Lee Higham explores the problems facing postdoctoral workers.


Lee Higham

Many postdoctoral workers suffer job dissatisfaction. Their concerns include short-term contracts, relatively low salaries, long working hours and insufficient numbers of academic jobs to work towards.

Tasked with giving a career talk to undergraduates and postgraduates extolling the virtues of an academic career path, I raised these concerns with politicians at the Voice of the future event at Westminster earlier this year. I asked the parliamentary select committee for science and technology at the meeting for their comments.

The general consensus was that academic research will not bring great financial rewards, that the route to get there is plagued by the aforementioned problems, but that the people with the necessary passion and drive for research will nevertheless have to make the best of it. Essentially they will do the job for the love of it.

Evan Harris, Liberal Democrat spokesperson for science, did acknowledge that the issue of short-term contracts had been known for some time. I’m aware of this. Four years ago I took part in the Royal Society MP-scientist pairing scheme when this very issue was brought up at an RSC parliamentary affairs committee meeting. The MPs present that day advocated a five-year contract for postdoctoral workers, but ironically the idea was not met with enthusiasm by some academics, who voiced concern over the costs.

Perhaps the situation is not helped by a generation gap. In the past it seems that prior to an academic appointment, one might spend a couple of years learning the trade before the step up. This is certainly not the case now.

The shortage of academic positions has created a frenzied competition among postgraduate and postdoctoral workers who, in addition to their routine duties, are obliged to write numerous and often lengthy research proposals and any number of job application letters. Has anyone calculated how many hours are wasted as a result of those looking justifiably for their next income?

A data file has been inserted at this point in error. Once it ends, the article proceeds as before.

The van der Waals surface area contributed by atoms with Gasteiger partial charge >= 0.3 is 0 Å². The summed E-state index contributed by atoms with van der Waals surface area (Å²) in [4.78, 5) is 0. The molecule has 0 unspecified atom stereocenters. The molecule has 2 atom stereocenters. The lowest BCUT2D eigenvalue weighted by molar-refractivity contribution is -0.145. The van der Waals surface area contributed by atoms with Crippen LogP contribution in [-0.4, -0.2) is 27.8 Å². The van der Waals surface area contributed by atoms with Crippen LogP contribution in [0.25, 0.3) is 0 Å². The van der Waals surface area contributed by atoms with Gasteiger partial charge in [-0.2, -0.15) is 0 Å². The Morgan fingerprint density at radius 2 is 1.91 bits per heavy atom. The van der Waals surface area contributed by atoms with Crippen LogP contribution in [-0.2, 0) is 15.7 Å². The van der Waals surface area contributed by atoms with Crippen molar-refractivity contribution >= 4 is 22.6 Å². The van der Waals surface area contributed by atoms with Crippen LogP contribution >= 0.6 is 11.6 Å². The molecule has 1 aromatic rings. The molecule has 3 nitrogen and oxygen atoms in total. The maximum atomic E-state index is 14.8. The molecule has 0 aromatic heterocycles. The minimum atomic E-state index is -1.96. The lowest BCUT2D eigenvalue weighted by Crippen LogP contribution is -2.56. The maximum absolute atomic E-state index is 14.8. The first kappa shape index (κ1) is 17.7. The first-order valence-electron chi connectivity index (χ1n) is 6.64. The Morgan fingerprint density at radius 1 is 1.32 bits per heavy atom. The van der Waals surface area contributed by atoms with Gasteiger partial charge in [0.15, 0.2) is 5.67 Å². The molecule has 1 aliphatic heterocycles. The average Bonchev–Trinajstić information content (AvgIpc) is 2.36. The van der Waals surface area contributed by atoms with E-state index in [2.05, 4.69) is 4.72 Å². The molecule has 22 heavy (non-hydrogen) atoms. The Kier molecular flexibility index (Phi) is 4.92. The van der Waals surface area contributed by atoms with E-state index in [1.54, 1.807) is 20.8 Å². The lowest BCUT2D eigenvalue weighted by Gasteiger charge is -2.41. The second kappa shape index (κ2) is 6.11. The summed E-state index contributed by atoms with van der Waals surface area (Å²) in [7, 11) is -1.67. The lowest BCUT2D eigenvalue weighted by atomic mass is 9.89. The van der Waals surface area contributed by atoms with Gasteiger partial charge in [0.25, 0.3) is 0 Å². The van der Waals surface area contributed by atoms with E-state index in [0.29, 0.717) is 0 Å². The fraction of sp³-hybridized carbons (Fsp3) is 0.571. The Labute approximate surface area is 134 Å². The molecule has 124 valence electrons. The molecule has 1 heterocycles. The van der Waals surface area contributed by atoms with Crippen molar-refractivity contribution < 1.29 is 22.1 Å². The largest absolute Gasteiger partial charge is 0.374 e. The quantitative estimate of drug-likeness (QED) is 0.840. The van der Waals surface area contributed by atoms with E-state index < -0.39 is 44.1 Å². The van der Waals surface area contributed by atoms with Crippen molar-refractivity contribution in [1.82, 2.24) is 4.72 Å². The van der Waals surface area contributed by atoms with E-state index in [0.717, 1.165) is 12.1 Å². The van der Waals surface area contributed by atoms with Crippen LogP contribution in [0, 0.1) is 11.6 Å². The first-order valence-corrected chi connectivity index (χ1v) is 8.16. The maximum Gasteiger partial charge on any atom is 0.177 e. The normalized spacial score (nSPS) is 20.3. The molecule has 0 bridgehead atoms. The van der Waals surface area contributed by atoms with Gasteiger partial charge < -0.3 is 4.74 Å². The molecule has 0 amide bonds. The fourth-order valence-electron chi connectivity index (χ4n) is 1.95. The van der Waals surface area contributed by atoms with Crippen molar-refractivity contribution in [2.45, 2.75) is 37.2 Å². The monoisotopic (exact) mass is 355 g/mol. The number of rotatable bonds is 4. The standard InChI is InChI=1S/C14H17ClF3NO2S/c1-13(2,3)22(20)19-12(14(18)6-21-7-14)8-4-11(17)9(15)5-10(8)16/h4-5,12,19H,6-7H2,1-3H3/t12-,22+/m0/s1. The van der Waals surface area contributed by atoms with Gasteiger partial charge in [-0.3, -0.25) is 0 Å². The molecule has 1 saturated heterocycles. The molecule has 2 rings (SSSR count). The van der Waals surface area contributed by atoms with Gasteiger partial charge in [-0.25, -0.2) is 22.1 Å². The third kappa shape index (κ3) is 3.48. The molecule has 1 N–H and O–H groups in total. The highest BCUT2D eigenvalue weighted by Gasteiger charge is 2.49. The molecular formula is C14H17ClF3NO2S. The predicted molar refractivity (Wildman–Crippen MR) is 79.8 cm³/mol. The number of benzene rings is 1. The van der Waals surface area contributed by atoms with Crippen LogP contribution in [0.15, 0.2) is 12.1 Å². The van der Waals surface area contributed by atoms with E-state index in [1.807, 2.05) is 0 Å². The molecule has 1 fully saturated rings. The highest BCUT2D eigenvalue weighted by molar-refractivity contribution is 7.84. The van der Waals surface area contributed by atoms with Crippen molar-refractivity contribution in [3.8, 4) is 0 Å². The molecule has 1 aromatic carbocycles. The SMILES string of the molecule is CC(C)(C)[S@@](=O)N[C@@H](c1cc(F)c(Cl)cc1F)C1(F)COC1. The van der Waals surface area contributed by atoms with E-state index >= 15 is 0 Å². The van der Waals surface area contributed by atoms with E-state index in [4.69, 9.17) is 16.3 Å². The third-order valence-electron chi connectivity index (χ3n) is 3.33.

At the careers event at which I was speaking, I listened as a recruitment agency and a pharmaceutical company set out to seduce the next generation of chemists into a career outside academia. With the salary figures being bandied around, I momentarily questioned whether it was time for me to jump ship too. Seriously, I wondered, how exactly do you ’sell’ postdoctoral work?

Universities pride themselves on producing a group of graduates with intelligent and independent minds; I clearly had no hope (or inclination) of ’pulling the wool over their eyes’ with the promise of great pay and conditions. I told them they could look forward to an insecure future (the subject of getting a mortgage, anyone?) with 12-24 month contracts common, poor salaries to pay off their accumulated debts, and some serious risks for career progression. For instance, how long exactly, from an industrial point of view, is too long to stay in a postdoctoral post?

Are those postdoctoral workers who have worked in academic research for three or four years incapable of making the transfer across the university/industry divide? Can that really be right?

In support of the rocky academic road, I talked of the benefits of stimulating research, industrial collaborations and the opportunity to work abroad. It was a difficult talk and not particularly inspiring for the audience, or for me, although I was thanked for being honest.

A chemistry degree ought to prepare its graduates for a range of disciplines, and good luck to those who go on to work in finance or industry. Some students who choose the subject don’t wish to work in those environments though; they are motivated by an academic path. Do we really have to treat them so poorly on the way there? Are we saying to aspiring academics that if you dream of developing chemistry to tackle global issues, or if you strive to make the discoveries of tomorrow, you somehow should have to suffer for the privilege? Is this our banner of promise to the best young chemists?

Lee Higham is a Marie Curie research fellow at University College Dublin, Ireland